The Mississippi Hospitality Beverage Association is developing strategic plans to stop such legislation. Thirty-eight percent of states have opted to keep wine out of grocery stores, and Pittman said convenience is not a good enough reason to allow retail stores to sell wine.

Selling wine in grocery stores, he says, makes a large amount of alcohol readily available to those who should not have access: minors and those who have alcohol consumption problems. He fears underage theft of alcohol could become a problem if wine is sold in grocery stores.

"Never has convenience to alcohol been a good and safe idea to the under-aged it should only be sold by adults for adults," Pittman said.

"There is a public-health issue that should be more important than convenience."

Natchez-based Old South Winery owner Scott Galbreath had not heard of the Looking for Wine? lobby, but he said that all of the package retailers and stores in Mississippi have been good to his winery and business, selling and serving his wines.

"I hate to really jump on and support something that's going to hurt my friends even though it (might) benefit me—I'm not even sure (it would)," Galbreath said.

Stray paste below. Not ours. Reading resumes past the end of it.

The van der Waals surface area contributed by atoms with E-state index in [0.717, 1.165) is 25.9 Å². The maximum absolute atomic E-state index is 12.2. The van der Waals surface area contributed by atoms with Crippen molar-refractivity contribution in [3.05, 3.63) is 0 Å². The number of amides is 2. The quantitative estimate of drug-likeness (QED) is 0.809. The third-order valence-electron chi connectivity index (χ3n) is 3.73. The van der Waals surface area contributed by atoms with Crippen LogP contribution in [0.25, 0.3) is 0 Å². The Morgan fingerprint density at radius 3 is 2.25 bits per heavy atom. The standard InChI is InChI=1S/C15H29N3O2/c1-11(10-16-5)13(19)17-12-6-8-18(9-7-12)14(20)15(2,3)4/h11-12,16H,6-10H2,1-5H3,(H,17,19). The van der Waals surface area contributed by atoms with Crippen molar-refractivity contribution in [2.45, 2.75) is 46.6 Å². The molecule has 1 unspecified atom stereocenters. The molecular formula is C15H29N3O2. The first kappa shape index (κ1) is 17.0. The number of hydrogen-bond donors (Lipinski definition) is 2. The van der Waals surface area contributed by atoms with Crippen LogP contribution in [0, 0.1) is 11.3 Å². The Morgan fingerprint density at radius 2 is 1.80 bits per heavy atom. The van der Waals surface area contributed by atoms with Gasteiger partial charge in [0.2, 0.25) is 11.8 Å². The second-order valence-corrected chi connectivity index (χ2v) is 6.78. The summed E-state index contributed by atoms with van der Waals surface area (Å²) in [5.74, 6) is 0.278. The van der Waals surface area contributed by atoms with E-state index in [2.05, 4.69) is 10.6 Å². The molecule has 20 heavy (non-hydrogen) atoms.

What Tennessee’s New Wine Law Really Means - Recipes

Victor Pittman, owner of Silver Leaf Wines in Ridgeland and president of the Mississippi Hospitality Beverage Association, opposes allowing wine sales in retail grocery stores in the state’s wet counties. Photo by Imani Khayyam.

Victor Pittman is not pleased with a lobbying effort to lift the restriction on wine and liquor sales in grocery stores in Mississippi's wet counties. If a lobby called Looking for Wine? succeeds in getting legislation passed in the 2016 session, large chains like Walmart and Kroger can run local sellers like him out of business, he says.

"It will have a tremendous effect and put most small retailers out of business because they don't have the volume or the wherewithal to buy (wine) in volume," Pittman said. He owns Silver Leaf Wines and Spirits in Ridgeland, is president of the Mississippi Hospitality Beverage Association and sits on the national board of the American Beverage Licensees.